Equal Pay Day is in April
In honor of Equal Pay Day, I am sharing what it is, why we all benefit from everyone being paid equally, and simple steps you can take to be a part of the solution vs. the problem.
How did it get started?
The day was originated by the National Committee on Pay Equity (NCPE) in 1996 as a public awareness event to illustrate the gap between men’s and women’s wages. They chose this date to symbolize how many days women, and people of color, must work to earn what men earned in the previous year.
This is still a problem today.
First, I want to address the number one challenge I get in my diversity, equality, and inclusion work. The denial that this is a problem today.
To clarify, this IS still a problem. According to the Equal Payback Project, here is where we sit today. In 2019. While these statistics are sobering for white women, they are far worse for women of color, who continually fight the double bind of gender and racial bias.
If you are like me, these statistics make you feel comfortable. You are confronted by your own privilege. I do not like knowing that I have privilege over other women of color. Just because they are born a certain race living in the United States, they do not have the same access to opportunities. Despite similar qualifications and education, they will not get the jobs that white women and men will get. I want to be a better ally to women of color because it is the right thing to do for all humans.
Women and minorities are known to be discriminated in the hiring and performance review processes at nearly every level. According to Kathy Caprino, a Forbes contributor, “women’s perceived competency drops by 35% and their perceived worth falls by $15,088 when they are judged as being “forceful” or “assertive.” Words we are far less likely to associate with men. We can call men “confident” and “competent” instead.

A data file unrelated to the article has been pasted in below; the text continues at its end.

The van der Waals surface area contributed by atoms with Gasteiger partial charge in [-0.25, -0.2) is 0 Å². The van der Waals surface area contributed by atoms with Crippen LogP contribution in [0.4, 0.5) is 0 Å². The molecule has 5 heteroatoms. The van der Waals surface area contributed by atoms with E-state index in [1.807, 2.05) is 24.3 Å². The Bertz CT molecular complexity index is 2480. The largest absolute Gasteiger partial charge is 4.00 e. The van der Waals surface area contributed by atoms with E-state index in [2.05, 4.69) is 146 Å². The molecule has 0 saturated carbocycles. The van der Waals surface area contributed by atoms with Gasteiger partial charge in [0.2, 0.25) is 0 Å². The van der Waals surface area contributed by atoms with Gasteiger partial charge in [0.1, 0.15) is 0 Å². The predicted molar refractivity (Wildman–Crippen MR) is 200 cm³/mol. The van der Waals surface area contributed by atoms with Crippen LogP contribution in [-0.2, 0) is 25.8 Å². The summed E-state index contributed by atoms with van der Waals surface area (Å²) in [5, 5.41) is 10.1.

In fact, new research from Harvard Business Review shows that “when men add humor to a business presentation, observers view them as having higher levels of status (that is, respect or prestige) within the organization, and give them higher performance ratings and leadership capability assessments compared to when they do not include humor. However, when women add the same humor to the same presentation, people view them as having lower levels of status, rate their performance as lower, and consider them less capable as leaders.”
This is not fair to anyone. Our brains are hardwired to recognize patterns and make assumptions. We all have bias. It is about understanding your own and having intervention strategies to overcome them in the moment before taking action.
Check your bias.
Think that you are above this? Check yourself to be sure. Two tools that can help you get a pulse on it that are complimentary are:
- Free online assessment that only takes 10 minutes at https://implicit.harvard.edu/implicit/
- The “Flip It to Test It” video at https://www.youtube.com/watch?v=Bq_xYSOZrgU
I am a certified unconscious bias trainer from the Cultural Intelligence Center and facilitate virtual and in person workshops on unconscious bias in the workplace. If you are interested in learning more, simply connect with me at Julie@NextPivotPoint.com. You do not have to approach this difficult topic alone.
I do this work because I believe we are stronger together. We are ONE.
We know that gender equality is a candid conversation.
That is why our website is packed full with resources to have this candid conversation, including:
- “Five Questions to Get the Gender Equality Conversation” discussion guide
- “Pivot Point” podcast season two with expert interviews on Candid Conversations
- Our 2-minute speaker reel showcasing what we do and why we do it
Stay in touch and get the latest posts and podcasts. Follow us @nextpivotpoint on social media.